Asthma Specialists Fort Morgan CO

Scenarios like this are typical of the hold asthma exerted on my life for many years. Episodes came and went, with spasms gripping my bronchial tubes, inflammation swelling the mucous membranes, and phlegm choking the breath out of me.

James Irvin Meyer, MD
303-361-8021 x1234
2262 Deer Trail Creek Dr
Brighton, CO
Specialties
Internal Medicine, Pulmonary Diseases
Gender
Male
Education
Medical School: Univ Of Mn Med Sch-Minneapolis, Minneapolis Mn 55455
Graduation Year: 1986

Data Provided by:
Monica Akridge Jones, MD
(303) 837-2766
1056 E 19th Ave # B-070
Denver, CO
Specialties
Pediatrics, Pediatric Pulmonology
Gender
Female
Education
Medical School: Univ Of Tx Southwestern Med Ctr At Dallas, Med Sch, Dallas Tx 75235
Graduation Year: 1997

Data Provided by:
Margaret Jean Loveland, MD
(319) 233-2435
2802 Madison Square Dr
Loveland, CO
Specialties
Internal Medicine, Pulmonary Diseases
Gender
Female
Education
Medical School: Univ Of Toronto, Fac Of Med, Toronto, Ont, Canada
Graduation Year: 1970

Data Provided by:
Steven M Weiss
(303) 788-0222
499 E Hampden Ave
Englewood, CO
Specialty
Pulmonary Disease

Data Provided by:
Robert J Lapidus
(303) 940-1661
8550 W 38th Ave
Wheat Ridge, CO
Specialty
Pulmonary Disease, Sleep Medicine

Data Provided by:
Steven R Mohnssen, MD
(719) 471-1069
1725 E Boulder St Ste 204
Colorado Springs, CO
Specialties
Internal Medicine, Pulmonary Diseases
Gender
Male
Education
Medical School: In Univ Sch Of Med, Indianapolis In 46202
Graduation Year: 1983

Data Provided by:
David Sheldon James, MD
1810 E 3rd Ave Ste 303
Durango, CO
Specialties
Internal Medicine, Pulmonary Diseases
Gender
Male
Education
Medical School: Univ Of Co Sch Of Med, Denver Co 80262
Graduation Year: 1986

Data Provided by:
Randal Dean Bjerke, MD
(303) 442-2150
1000 Alpine Ave Ste 100
Boulder, CO
Specialties
Internal Medicine, Pulmonary Diseases
Gender
Male
Education
Medical School: Univ Of Mn Med Sch-Minneapolis, Minneapolis Mn 55455
Graduation Year: 1972

Data Provided by:
Enrique Fernandez, MD
(303) 398-1548
1400 Jackson St
Denver, CO
Specialties
Internal Medicine, Pulmonary Diseases
Gender
Male
Education
Medical School: Univ De Chile, Esc De Pregrado, Fac De Med, Santiago, Chile
Graduation Year: 1960

Data Provided by:
Monica Jones Federico, MD
(303) 861-6181
1056 E 19th Ave # B395
Denver, CO
Specialties
Pediatrics, Pediatric Pulmonology
Gender
Female
Education
Medical School: Univ Of Tx Southwestern Med Ctr At Dallas, Med Sch, Dallas Tx 75235
Graduation Year: 1997

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Unwinding from Asthma

Provided by:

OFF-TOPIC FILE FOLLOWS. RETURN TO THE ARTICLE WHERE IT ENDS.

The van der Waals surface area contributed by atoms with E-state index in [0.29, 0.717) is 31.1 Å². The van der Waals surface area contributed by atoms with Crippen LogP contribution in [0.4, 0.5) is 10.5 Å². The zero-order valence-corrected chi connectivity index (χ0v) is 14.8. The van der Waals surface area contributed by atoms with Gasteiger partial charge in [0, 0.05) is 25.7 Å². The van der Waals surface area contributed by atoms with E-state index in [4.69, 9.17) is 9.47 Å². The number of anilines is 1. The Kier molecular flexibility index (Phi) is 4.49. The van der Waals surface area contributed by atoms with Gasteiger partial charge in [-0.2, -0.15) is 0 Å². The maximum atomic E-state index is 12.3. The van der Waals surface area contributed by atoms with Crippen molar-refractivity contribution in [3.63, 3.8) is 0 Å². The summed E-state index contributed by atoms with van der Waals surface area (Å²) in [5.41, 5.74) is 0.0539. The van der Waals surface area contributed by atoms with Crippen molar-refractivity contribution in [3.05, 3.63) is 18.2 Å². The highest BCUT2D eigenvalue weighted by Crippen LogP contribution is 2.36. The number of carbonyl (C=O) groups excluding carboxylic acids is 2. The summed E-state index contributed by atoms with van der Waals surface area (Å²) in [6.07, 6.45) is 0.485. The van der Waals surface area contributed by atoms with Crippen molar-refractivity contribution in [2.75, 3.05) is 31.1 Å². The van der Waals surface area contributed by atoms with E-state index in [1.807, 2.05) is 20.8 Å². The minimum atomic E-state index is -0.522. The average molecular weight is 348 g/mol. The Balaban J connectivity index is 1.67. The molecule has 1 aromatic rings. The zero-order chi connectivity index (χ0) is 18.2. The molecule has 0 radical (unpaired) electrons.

By Swaha Devi

Like clockwork, a 2 a.m. asthma attack shut down my airways and jolted me out of sleep. The sweet relief of breath was at arm’s length, in the emergency inhaler on my night table. One quick spray and within seconds I felt my bronchial tubes begin to relax, allowing precious air to enter.

The next development was all too predictable. The drug made my heart race, and I couldn’t fall back asleep until just moments before the alarm clock rang, ending my brief respite.

Scenarios like this are typical of the hold asthma exerted on my life for many years. Episodes came and went, with spasms gripping my bronchial tubes, inflammation swelling the mucous membranes, and phlegm choking the breath out of me.

The attacks were at their worst when I lived in Florida, where the intense humidity caused mildew to flourish, aggravating my condition. I often felt like I was trying to breathe under water. Nor did my job as a tech writer in an old airplane hangar—full of mold, chemical fumes, and cigarette smoke—help matters. I can’t count the times when it seemed impossible to think clearly enough to get through the day. I tried allergy shots, but hated having to poke myself with a needle, so I quit the job instead. When a doctor told me my only option was to take medicine for the rest of my life, I finally found the courage to say enough.

My first order of business was to stop an attack without using inhalers. I accomplished this within weeks through a variety of methods, including taking first hot, then cold showers to relax the spasms, and hovering over steam infused with eucalyptus oil for long periods. But I was still living from one attack to the next. I needed to get to the root of the problem.

Once I began digging, clues turned up everywhere (even in King Tut’s tomb, where the anti-inflammatory herb licorice, now known as a decongestant, was unearthed alongside other treasures). Ultimately, though, putting the disease behind me required tending to much more than my closed airways. Top of the list? Stress.

Once I started paying attention, I realized almost anything—a cold, deadline pressures, bad news, or bad weather—could start me wheezing. Emotional stress of any kind was a particularly powerful trigger.

Elson Haas, a physician and director of the Preventive Medicine Center of Marin in San Rafael, California, isn’t surprised. Stress kicks off physiological responses that lead directly to breathing troubles, he says. What’s the first thing people do when they’re nervous? Take shorter breaths, of course. Plus, the body releases certain hormones when we’re under stress (particularly adrenaline and cortisol) that open up the airways—but once the stress goes away and these hormones subside, the bronchial tubes can tighten up again.

Clearly, I needed to coax my body into staying calm. (Stop and smell the roses? I was allergic to them!)

You’d think my living situation would have been a help. I was part of a yoga community at the time...

Author: Swaha Devi

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